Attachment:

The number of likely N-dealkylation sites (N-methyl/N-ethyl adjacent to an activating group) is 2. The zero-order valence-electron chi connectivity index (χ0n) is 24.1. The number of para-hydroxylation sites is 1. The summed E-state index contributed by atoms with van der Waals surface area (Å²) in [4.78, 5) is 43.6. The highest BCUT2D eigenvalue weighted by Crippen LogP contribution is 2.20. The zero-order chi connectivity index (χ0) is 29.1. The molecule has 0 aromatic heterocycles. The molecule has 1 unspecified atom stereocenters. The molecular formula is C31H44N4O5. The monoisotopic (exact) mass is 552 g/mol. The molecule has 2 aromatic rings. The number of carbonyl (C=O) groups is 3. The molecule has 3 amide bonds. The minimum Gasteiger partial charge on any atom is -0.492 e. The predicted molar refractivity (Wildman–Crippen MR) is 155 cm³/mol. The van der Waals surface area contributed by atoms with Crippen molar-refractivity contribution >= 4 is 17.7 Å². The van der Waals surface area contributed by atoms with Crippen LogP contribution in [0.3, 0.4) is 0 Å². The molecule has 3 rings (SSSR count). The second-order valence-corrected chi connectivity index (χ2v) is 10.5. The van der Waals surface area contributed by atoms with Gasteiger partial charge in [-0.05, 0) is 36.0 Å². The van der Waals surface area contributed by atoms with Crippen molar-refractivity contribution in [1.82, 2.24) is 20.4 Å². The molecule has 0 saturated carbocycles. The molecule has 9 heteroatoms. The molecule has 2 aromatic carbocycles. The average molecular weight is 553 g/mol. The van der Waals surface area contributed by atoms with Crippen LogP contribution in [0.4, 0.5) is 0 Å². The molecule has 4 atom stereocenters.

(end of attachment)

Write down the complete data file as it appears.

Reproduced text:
The number of likely N-dealkylation sites (N-methyl/N-ethyl adjacent to an activating group) is 2. The zero-order valence-electron chi connectivity index (χ0n) is 24.1. The number of para-hydroxylation sites is 1. The summed E-state index contributed by atoms with van der Waals surface area (Å²) in [4.78, 5) is 43.6. The highest BCUT2D eigenvalue weighted by Crippen LogP contribution is 2.20. The zero-order chi connectivity index (χ0) is 29.1. The molecule has 0 aromatic heterocycles. The molecule has 1 unspecified atom stereocenters. The molecular formula is C31H44N4O5. The monoisotopic (exact) mass is 552 g/mol. The molecule has 2 aromatic rings. The number of carbonyl (C=O) groups is 3. The molecule has 3 amide bonds. The minimum Gasteiger partial charge on any atom is -0.492 e. The predicted molar refractivity (Wildman–Crippen MR) is 155 cm³/mol. The van der Waals surface area contributed by atoms with Crippen molar-refractivity contribution >= 4 is 17.7 Å². The van der Waals surface area contributed by atoms with Crippen LogP contribution in [0.3, 0.4) is 0 Å². The molecule has 3 rings (SSSR count). The second-order valence-corrected chi connectivity index (χ2v) is 10.5. The van der Waals surface area contributed by atoms with Gasteiger partial charge in [-0.05, 0) is 36.0 Å². The van der Waals surface area contributed by atoms with Crippen molar-refractivity contribution in [1.82, 2.24) is 20.4 Å². The molecule has 0 saturated carbocycles. The molecule has 9 heteroatoms. The molecule has 2 aromatic carbocycles. The average molecular weight is 553 g/mol. The van der Waals surface area contributed by atoms with Crippen LogP contribution in [0.4, 0.5) is 0 Å². The molecule has 4 atom stereocenters.